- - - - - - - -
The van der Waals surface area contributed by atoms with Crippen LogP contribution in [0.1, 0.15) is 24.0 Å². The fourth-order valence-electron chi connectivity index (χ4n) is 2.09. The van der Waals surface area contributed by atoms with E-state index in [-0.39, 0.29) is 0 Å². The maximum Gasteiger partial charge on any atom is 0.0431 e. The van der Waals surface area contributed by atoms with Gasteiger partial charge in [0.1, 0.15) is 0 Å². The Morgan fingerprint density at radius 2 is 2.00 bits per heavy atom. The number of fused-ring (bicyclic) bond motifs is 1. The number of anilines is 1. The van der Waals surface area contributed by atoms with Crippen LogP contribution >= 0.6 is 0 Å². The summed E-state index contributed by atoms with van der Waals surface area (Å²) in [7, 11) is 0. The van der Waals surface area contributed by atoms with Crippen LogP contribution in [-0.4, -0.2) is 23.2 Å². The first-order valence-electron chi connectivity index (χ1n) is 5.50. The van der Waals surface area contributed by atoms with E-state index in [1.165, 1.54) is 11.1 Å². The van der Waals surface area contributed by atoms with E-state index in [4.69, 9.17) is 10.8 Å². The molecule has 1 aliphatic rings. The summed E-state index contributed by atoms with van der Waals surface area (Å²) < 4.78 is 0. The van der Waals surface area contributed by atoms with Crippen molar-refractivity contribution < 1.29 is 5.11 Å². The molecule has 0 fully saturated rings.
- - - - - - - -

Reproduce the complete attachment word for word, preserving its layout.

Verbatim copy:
The van der Waals surface area contributed by atoms with Crippen LogP contribution in [0.1, 0.15) is 24.0 Å². The fourth-order valence-electron chi connectivity index (χ4n) is 2.09. The van der Waals surface area contributed by atoms with E-state index in [-0.39, 0.29) is 0 Å². The maximum Gasteiger partial charge on any atom is 0.0431 e. The van der Waals surface area contributed by atoms with Gasteiger partial charge in [0.1, 0.15) is 0 Å². The Morgan fingerprint density at radius 2 is 2.00 bits per heavy atom. The number of fused-ring (bicyclic) bond motifs is 1. The number of anilines is 1. The van der Waals surface area contributed by atoms with Crippen LogP contribution >= 0.6 is 0 Å². The summed E-state index contributed by atoms with van der Waals surface area (Å²) in [7, 11) is 0. The van der Waals surface area contributed by atoms with Crippen LogP contribution in [-0.4, -0.2) is 23.2 Å². The first-order valence-electron chi connectivity index (χ1n) is 5.50. The van der Waals surface area contributed by atoms with E-state index in [1.165, 1.54) is 11.1 Å². The van der Waals surface area contributed by atoms with E-state index in [4.69, 9.17) is 10.8 Å². The molecule has 1 aliphatic rings. The summed E-state index contributed by atoms with van der Waals surface area (Å²) < 4.78 is 0. The van der Waals surface area contributed by atoms with Crippen molar-refractivity contribution < 1.29 is 5.11 Å². The molecule has 0 fully saturated rings.